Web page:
Newspaper report of the death of Ironside Bruce.
The segment in the Times was about the then-recent death of the radiologist Dr. Ironside Bruce of Charing Cross Hospital. William Ironside Bruce (1876-1921) was one of the brightest of his generation, and his premature death from radiation was a great shock to all.
It was because of the difficulties in image interpretation, even of the normal, that many radiographic atlases were published as the 20th century progressed. In 1907 Bruce published his System of Radiography with an Atlas of the Normal. The early atlases showed the two-dimensional x-ray images and showed that the three-dimensional structure of the body was quite difficult to appreciate. This book was very influential, and it was an early attempt at standardization of radiographic technique.
Bruce realized that many radiographs were valueless because not enough attention was paid to the relationship between the x‑ray tube and the part to be examined. At that time, the only guide to technique was the individual practitioner's own experience. Bruce realized that if the normal was to be used as a comparison with the abnormal, then the same radiographic technique needed to be used for both. He therefore illustrated his book with illustrations of technique and with normal radiographs.
It was following the shock at his death in 1921 that the British X‑ray and Radium Protection Committee came into being, and was the first of such organizations. The first generation of radiologists had commonly developed radiation dermatitis often followed by radiation-induced malignancy.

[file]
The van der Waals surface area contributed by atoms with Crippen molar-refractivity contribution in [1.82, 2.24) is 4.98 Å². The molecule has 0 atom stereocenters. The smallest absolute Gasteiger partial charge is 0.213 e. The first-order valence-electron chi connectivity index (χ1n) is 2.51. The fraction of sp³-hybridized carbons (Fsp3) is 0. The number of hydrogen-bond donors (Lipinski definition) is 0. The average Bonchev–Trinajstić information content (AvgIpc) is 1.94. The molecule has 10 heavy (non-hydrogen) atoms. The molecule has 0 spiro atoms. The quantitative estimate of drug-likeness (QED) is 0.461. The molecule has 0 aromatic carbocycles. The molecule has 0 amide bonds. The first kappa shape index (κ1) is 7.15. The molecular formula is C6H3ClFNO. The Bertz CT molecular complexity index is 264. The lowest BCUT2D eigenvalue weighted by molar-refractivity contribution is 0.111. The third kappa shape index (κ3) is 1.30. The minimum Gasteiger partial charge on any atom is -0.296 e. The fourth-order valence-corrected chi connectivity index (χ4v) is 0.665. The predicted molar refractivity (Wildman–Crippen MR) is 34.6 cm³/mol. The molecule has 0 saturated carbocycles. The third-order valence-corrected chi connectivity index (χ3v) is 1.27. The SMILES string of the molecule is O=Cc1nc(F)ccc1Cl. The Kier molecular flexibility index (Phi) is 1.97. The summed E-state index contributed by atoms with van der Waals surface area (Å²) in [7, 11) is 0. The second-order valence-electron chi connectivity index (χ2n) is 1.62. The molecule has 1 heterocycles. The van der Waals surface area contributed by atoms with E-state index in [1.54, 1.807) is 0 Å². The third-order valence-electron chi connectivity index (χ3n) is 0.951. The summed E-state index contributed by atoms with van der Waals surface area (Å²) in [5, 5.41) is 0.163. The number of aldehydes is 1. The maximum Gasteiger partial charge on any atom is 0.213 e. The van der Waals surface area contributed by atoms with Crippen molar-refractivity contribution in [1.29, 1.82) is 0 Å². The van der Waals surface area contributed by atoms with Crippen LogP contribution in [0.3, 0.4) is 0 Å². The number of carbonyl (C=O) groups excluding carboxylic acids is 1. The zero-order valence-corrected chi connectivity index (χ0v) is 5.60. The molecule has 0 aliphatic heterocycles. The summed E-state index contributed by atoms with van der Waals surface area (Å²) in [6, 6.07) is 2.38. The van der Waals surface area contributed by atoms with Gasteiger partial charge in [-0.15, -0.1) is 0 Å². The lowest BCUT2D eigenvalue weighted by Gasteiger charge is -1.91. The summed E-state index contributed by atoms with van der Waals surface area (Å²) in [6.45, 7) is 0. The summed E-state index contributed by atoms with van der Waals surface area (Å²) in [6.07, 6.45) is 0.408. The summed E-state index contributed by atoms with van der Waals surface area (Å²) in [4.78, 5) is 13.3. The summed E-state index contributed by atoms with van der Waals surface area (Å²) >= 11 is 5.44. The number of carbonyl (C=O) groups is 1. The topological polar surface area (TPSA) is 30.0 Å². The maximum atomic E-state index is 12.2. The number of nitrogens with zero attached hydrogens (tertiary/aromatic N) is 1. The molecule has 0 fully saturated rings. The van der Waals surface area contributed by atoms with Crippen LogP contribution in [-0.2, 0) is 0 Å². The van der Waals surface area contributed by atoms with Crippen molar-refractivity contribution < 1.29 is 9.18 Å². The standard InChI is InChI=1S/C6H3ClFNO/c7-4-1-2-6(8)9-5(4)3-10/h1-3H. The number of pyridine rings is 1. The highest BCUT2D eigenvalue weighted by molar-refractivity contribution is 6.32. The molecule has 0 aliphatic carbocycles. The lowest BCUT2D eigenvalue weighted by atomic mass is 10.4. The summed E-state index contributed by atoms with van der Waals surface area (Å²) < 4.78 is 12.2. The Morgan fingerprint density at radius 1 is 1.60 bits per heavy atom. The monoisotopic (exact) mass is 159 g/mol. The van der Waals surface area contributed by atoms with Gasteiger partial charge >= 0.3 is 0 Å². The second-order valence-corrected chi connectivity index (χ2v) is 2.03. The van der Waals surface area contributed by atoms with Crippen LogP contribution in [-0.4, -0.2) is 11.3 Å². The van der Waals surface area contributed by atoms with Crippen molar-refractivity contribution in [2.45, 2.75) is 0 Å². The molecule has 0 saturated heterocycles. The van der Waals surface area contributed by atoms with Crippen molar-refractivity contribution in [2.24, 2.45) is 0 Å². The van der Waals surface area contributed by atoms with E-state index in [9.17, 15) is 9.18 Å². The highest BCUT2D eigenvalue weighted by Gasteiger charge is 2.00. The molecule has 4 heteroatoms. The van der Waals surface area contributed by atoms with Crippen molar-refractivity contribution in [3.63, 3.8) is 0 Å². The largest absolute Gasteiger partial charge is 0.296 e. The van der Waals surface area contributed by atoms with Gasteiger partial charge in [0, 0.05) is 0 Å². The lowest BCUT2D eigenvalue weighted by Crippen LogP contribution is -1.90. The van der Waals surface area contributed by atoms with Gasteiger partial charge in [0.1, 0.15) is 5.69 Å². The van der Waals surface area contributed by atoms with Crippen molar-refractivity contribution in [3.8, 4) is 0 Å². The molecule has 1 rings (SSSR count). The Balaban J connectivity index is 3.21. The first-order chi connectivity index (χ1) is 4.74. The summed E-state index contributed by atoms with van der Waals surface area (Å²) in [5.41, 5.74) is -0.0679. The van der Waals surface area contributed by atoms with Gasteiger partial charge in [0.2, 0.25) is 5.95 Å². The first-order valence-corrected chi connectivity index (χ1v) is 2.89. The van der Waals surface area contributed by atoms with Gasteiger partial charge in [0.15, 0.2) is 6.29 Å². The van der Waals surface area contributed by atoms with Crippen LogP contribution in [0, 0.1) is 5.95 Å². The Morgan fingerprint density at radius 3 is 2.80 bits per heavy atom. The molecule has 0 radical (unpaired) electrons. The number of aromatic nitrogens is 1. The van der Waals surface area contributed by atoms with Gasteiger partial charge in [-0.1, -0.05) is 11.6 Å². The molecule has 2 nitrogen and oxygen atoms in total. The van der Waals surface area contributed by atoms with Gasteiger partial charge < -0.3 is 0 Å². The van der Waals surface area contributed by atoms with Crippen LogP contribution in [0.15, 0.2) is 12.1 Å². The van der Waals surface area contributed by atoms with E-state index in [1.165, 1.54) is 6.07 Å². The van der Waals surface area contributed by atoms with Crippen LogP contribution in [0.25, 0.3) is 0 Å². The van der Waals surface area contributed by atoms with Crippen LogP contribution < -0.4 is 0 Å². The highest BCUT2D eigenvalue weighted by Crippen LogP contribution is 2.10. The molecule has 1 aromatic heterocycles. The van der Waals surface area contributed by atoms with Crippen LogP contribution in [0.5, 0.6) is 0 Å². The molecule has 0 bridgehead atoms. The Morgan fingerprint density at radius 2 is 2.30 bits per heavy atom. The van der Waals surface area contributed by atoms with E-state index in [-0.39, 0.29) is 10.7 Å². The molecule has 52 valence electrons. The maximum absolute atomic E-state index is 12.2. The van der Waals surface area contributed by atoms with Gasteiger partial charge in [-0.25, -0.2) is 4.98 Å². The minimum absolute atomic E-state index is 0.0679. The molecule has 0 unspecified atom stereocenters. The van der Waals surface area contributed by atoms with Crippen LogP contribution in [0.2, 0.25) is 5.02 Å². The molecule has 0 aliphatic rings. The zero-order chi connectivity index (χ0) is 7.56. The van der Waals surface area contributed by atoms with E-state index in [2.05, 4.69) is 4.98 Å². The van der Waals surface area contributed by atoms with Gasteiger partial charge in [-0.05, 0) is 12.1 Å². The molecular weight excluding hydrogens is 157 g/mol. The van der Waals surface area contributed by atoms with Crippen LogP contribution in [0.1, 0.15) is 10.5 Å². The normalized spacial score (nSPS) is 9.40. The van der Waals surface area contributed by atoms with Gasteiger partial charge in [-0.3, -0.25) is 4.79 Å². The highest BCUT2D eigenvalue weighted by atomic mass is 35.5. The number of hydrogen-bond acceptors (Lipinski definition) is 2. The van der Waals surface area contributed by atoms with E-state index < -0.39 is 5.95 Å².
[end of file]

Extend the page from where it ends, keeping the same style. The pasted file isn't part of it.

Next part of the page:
Mobile x-ray unit with Ironside Bruce and nursing staff during World War I.
Bruce died of aplastic anemia, as was more common with the radiation deaths of that later period. This was partly related to the higher power of the x-ray equipment. With a passionate voice, the writer of his obituary exclaimed that "Surely some steps, and those not feeble and indefinite, ought to be taken by those of us who are left, in an endeavour to check this appalling loss of life, to say nothing of the loss of health and maiming and disfiguring of X-ray workers."
There were many reports in the 1920s of victims of radiation exposure and the general public was becoming very concerned. The British X-ray and Radium Protection Committee was active from 1921 to 1952. The committee recognized three sources of danger to x-ray workers: being exposed to radiation, electrical risks from exposed cables in these preshockproof days, and toxic gasses from corona discharges. In spite of a limited knowledge of radiobiology, the committee defined a series of pragmatically reasonable precautions.
Patient rehabilitation was an essential part of hospital life from 1914. This photo was taken at London's King George Hospital.
Dr. Adrian Thomas. Image courtesy of the BIR.
Developments were also taking place in other countries and, as an example, the Safety Committee of the American Roentgen Ray Society made its recommendations in 1922. Significant progress was made in radiation protection in the next two decades, as Bo Lindell recounts.
An International Commission on Radiological Protection was conceived at the First International Congress of Radiology (ICR) that was held in London in 1925. Discussions took place on both x-ray and radium protection and the reasonable and achievable recommendations have been summarized by Kaye. The sacrifice of Ironside Bruce was not in vain.
- Kaye GWC. X-ray protective measures. Br J Radiol. Röntgen Society Section. 1927;23(91):155-163.
- Lindell B. ICRP 1928-1978. Radiological Protection Bulletin. 1978;24:5-9.
Dr. Adrian Thomas is chairman of the International Society for the History of Radiology and honorary historian at the British Institute of Radiology.
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